After a BA in Mathematics (Oxford) and an MSc in Astronomy (Sussex) I returned to Oxford for my D Phil (topic: the stability properties of black hole models, supervisor: R. Penrose, FRS). I moved to Bristol University in 1979, where I am now Professor of Mathematics and Biology in the Department of Mathematics.
After my doctorate I changed my field of mathematics to probability theory and became interested in applying ideas from this area to behavioural and evolutionary biology. This has been the main area of my research activity for the last 30 years. I study animal ‘behaviour’ in its widest interpretation, including activities such as growth, reproduction and energy allocation. I typically seek adaptive explanations of behaviour, provide theoretical explanations of known phenomena and attempt to motivate and steer the direction of new empirical research.
Current interests include the annual routines of organisms, evolutionary game theory and the evolution of psychological mechanisms. Work on this last topic is motivated by the idea that behavioural ecologists have built complex models of behaviour in simple environments – models that have emphasised ‘small world’ optimality, whereas we need to consider the evolution of simple psychological mechanisms that perform well in complex environments.
18 Jan Morning Discussion 1
18 Jan Morning Discussion 2
Professor Derek Penn, UCLA, USANonhuman animals aren't people: how folk psychology has ruined comparative psychology and what we should do about it
He is primarily interested in understanding what nonhuman minds can teach us about human ones and in developing a coherent theoretical underpinning for talking about biological cognition. Professionally, Derek spent the early part of his career on the trading floors of various Wall Street firms and the later part in Silicon Valley as an investor and software entrepreneur. Derek is currently in the midst of launching his third startup, this time in music.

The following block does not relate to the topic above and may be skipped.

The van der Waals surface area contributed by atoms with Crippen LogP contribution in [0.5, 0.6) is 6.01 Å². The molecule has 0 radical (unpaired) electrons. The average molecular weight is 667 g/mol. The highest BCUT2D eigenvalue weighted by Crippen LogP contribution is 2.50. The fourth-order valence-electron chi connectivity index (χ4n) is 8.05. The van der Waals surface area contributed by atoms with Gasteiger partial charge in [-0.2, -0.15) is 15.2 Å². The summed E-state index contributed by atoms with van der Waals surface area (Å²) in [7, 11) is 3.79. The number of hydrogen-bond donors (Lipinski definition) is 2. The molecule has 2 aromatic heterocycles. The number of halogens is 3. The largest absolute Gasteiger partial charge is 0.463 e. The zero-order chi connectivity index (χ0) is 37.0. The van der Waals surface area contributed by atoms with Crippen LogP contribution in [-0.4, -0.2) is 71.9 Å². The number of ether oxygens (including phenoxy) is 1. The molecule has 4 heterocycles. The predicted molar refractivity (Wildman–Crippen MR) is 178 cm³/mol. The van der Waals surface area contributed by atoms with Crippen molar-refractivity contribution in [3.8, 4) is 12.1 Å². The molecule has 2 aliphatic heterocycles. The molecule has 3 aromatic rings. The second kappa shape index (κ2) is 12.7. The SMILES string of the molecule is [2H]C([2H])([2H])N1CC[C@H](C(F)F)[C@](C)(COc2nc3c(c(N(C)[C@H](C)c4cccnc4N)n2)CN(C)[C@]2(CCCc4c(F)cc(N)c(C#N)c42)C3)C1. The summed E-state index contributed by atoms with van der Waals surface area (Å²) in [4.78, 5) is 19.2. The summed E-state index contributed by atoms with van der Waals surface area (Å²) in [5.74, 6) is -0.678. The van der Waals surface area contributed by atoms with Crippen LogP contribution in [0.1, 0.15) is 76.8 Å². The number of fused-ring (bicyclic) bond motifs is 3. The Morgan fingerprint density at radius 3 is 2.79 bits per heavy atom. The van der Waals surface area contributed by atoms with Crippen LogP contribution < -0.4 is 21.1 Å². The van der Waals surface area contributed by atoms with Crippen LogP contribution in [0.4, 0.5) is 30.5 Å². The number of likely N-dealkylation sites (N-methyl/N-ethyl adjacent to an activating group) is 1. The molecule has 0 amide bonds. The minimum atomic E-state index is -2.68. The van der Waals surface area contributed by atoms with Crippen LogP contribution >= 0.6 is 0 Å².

18 Jan Afternoon Discussion
Professor Aaron Sloman, University of Birmingham, UKLife, information and evolution of information-processing
19 Jan Morning Discussion 1
Professor Rineke Verbrugge, University of Groningen, NetherlandsComputational cognitive models for social cognition
In 1988, Rineke Verbrugge received her MSc, followed by a PhD in 1993, both in Logic and Foundations of Mathematics, at the University of Amsterdam.
Subsequently, she was postdoc at the University of Prague, the University of Gothenburg, and Visiting Assistant Professor at MIT, Cambridge (MA).
Since 1997, she has worked at the Institute of Artificial Intelligence of the University of Groningen, where she is now full professor, holding the chair of Logic and Cognition, and leading the research group Multi-agent Systems.
Rineke Verbrugge has published a large number of research papers and some books, most recently "Teamwork in Multi-Agent Systems: A Formal Approach" (Wiley 2010) written together with Barbara Dunin-Keplicz and "Discourses on Social Software", co-edited with Jan van Eijck (Amsterdam University Press 2009). She is Associate editor of the Journal of Logic, Language and Information and chair of the Netherlands Organization for Logic.
In 2008, Rineke Verbrugge was awarded an NWO Vici grant for the project "Cognitive systems in interaction: logical and computational models of higher-order social cognition". In 2009, she was awarded the Educator of the Year Award of the Faculty of Mathematics and Natural Sciences of the University of Groningen.
19 Jan Afternoon Discussion
Café Scientifique 20 May
Industry networking event 21 May